It's important for a financial strategy to include investments for current and future goals, such as retirement. It's just as important to protect those investments against the potential impact of unexpected life events – such as serious injury, long-term illness and death. Building protection into your financial strategy can help you preserve your lifestyle and emotional well-being.
The growing impact of women's income on the household
According to IPC Private Wealth, Women and Wealth study, 90% of women will be required to be the sole financial decision maker.1 On average, the earnings of women who share finances with a partner account for 46.7% of their family's income according to Statistics Canada.2
Even if you aren't primarily responsible for your family’s financial well-being, you're probably heavily involved in managing your family’s money – including earning a salary, paying bills and deciding on purchases. With that as a starting point, you can learn more about how to protect your way of life against unexpected events.
It can be as simple as participating in one-on-one meetings with a financial advisor to identifying goals and solutions, and then incorporating protection into your budget. It’s never too late to take note of potential risks and do something about them.
Protect your ability to earn income
One of your most valuable assets is your ability to earn income. If that ability were derailed by an unexpected accident or extended illness, government or work-sponsored programs may help if you meet their qualifications, which can be strict. But they may not provide sufficient income replacement to maintain your lifestyle. A solid financial strategy includes solutions to maintain your lifestyle if you were to lose your income for an extended period of time. While it may be an unpleasant subject, taking action now will put you in a greater position of control if you or anyone else who depends on you ever need this kind of support.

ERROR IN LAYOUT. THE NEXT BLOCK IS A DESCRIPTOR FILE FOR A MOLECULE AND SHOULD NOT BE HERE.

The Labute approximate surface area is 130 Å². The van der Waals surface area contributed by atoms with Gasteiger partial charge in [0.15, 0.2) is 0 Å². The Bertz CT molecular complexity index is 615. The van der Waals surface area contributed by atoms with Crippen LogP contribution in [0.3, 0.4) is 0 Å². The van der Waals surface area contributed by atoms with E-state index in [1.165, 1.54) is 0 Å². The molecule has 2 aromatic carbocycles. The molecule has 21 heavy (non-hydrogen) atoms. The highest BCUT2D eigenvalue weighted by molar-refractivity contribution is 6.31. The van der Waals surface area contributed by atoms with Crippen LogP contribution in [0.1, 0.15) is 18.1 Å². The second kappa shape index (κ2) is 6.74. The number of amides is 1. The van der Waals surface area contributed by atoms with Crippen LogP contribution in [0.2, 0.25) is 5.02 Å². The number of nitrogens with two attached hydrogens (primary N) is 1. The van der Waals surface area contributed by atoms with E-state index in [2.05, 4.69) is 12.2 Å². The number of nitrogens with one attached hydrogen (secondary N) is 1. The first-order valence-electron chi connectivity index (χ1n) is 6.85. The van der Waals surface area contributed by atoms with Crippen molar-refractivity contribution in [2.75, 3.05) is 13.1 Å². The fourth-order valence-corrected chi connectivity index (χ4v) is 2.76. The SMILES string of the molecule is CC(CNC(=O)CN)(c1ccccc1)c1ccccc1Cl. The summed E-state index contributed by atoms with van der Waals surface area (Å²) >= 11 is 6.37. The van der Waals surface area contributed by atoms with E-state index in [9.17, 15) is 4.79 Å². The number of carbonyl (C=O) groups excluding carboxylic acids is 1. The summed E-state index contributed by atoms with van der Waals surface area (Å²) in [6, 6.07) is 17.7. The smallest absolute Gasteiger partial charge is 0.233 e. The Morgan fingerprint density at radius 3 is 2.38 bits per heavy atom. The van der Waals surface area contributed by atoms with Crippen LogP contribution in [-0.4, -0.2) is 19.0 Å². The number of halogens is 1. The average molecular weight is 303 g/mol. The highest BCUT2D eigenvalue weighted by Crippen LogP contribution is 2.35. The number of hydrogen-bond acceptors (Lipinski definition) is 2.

Protect your day-to-day needs
While the above focuses on your work outside the home, if you have children you may have another significant effect on your family’s budget: the unpaid labour you provide. You may be called on to cook, chauffeur, keep house, tutor and care for young children. You can take measures now to ensure your family could pay for this care if you weren't there to provide it.
Protect your level of control over future health care needs
Women over 80 are nearly twice as likely to live in a nursing home or seniors' residence as men over 80.3 Would you prefer to receive care at home, in an assisted living facility or in a nursing home? Will your family provide your care or would you seek professional services? Will you be able to afford your first choice?
It's important to prepare for long-term care while you’re younger and healthier – and potentially have more flexibility with your expenses.
We can help
At Edward Jones, we can help you achieve your financial goals and assist you with planning for your long-term care needs. Contact your local Edward Jones financial advisor about a financial strategy that makes sense for you.
1 IPC Private Wealth, Women and Wealth, The Changing Face of Wealth in Canada, 2019
2 Statistics Canada, Women in Canada, The Economic Well Begin of Women in Canada, 2018
3 The Cost of Long-term Care: Canada's Retirement Saving Blind Spot, HOOP, 2018
Insurance and annuities are offered by Edward Jones Insurance Agency (except in Québec). In Québec, insurance and annuities are offered by Edward Jones Insurance Agency (Québec) Inc.